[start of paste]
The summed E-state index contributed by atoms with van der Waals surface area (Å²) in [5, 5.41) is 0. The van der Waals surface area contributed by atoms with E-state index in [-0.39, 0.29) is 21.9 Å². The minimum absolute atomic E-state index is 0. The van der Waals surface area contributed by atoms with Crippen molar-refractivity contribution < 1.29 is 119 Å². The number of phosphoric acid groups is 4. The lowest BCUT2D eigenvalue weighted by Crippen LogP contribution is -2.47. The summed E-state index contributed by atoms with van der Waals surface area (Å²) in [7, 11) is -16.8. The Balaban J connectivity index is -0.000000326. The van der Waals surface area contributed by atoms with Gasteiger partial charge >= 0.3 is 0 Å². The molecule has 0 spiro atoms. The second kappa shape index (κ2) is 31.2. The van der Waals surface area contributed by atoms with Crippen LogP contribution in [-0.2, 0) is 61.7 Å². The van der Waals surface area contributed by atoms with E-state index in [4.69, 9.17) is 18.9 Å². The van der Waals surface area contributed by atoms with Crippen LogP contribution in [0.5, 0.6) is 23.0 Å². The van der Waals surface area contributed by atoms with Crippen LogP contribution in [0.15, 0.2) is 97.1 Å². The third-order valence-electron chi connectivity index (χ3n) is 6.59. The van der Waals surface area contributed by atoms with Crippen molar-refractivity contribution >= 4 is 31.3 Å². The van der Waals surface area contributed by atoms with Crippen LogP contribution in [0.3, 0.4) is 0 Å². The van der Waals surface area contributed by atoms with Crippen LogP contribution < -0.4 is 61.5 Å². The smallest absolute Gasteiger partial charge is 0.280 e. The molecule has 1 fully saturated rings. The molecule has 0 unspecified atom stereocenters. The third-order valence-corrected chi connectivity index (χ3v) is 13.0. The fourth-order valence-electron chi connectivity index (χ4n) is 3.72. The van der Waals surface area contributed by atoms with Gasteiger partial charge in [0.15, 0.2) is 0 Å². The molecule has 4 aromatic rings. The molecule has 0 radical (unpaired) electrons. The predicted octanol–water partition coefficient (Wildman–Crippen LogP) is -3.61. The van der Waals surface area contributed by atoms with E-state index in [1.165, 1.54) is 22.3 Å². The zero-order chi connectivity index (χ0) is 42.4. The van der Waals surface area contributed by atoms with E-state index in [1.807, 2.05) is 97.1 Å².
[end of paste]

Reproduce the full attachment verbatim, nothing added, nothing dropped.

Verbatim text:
The summed E-state index contributed by atoms with van der Waals surface area (Å²) in [5, 5.41) is 0. The van der Waals surface area contributed by atoms with E-state index in [-0.39, 0.29) is 21.9 Å². The minimum absolute atomic E-state index is 0. The van der Waals surface area contributed by atoms with Crippen molar-refractivity contribution < 1.29 is 119 Å². The number of phosphoric acid groups is 4. The lowest BCUT2D eigenvalue weighted by Crippen LogP contribution is -2.47. The summed E-state index contributed by atoms with van der Waals surface area (Å²) in [7, 11) is -16.8. The Balaban J connectivity index is -0.000000326. The van der Waals surface area contributed by atoms with Gasteiger partial charge >= 0.3 is 0 Å². The molecule has 0 spiro atoms. The second kappa shape index (κ2) is 31.2. The van der Waals surface area contributed by atoms with Crippen LogP contribution in [-0.2, 0) is 61.7 Å². The van der Waals surface area contributed by atoms with E-state index in [4.69, 9.17) is 18.9 Å². The van der Waals surface area contributed by atoms with Crippen LogP contribution in [0.5, 0.6) is 23.0 Å². The van der Waals surface area contributed by atoms with Crippen LogP contribution in [0.15, 0.2) is 97.1 Å². The third-order valence-electron chi connectivity index (χ3n) is 6.59. The van der Waals surface area contributed by atoms with Crippen molar-refractivity contribution >= 4 is 31.3 Å². The van der Waals surface area contributed by atoms with Crippen LogP contribution in [0.3, 0.4) is 0 Å². The van der Waals surface area contributed by atoms with Crippen LogP contribution < -0.4 is 61.5 Å². The smallest absolute Gasteiger partial charge is 0.280 e. The molecule has 1 fully saturated rings. The molecule has 0 unspecified atom stereocenters. The third-order valence-corrected chi connectivity index (χ3v) is 13.0. The fourth-order valence-electron chi connectivity index (χ4n) is 3.72. The van der Waals surface area contributed by atoms with Gasteiger partial charge in [0.15, 0.2) is 0 Å². The molecule has 4 aromatic rings. The molecule has 0 radical (unpaired) electrons. The predicted octanol–water partition coefficient (Wildman–Crippen LogP) is -3.61. The van der Waals surface area contributed by atoms with E-state index in [1.165, 1.54) is 22.3 Å². The zero-order chi connectivity index (χ0) is 42.4. The van der Waals surface area contributed by atoms with E-state index in [1.807, 2.05) is 97.1 Å².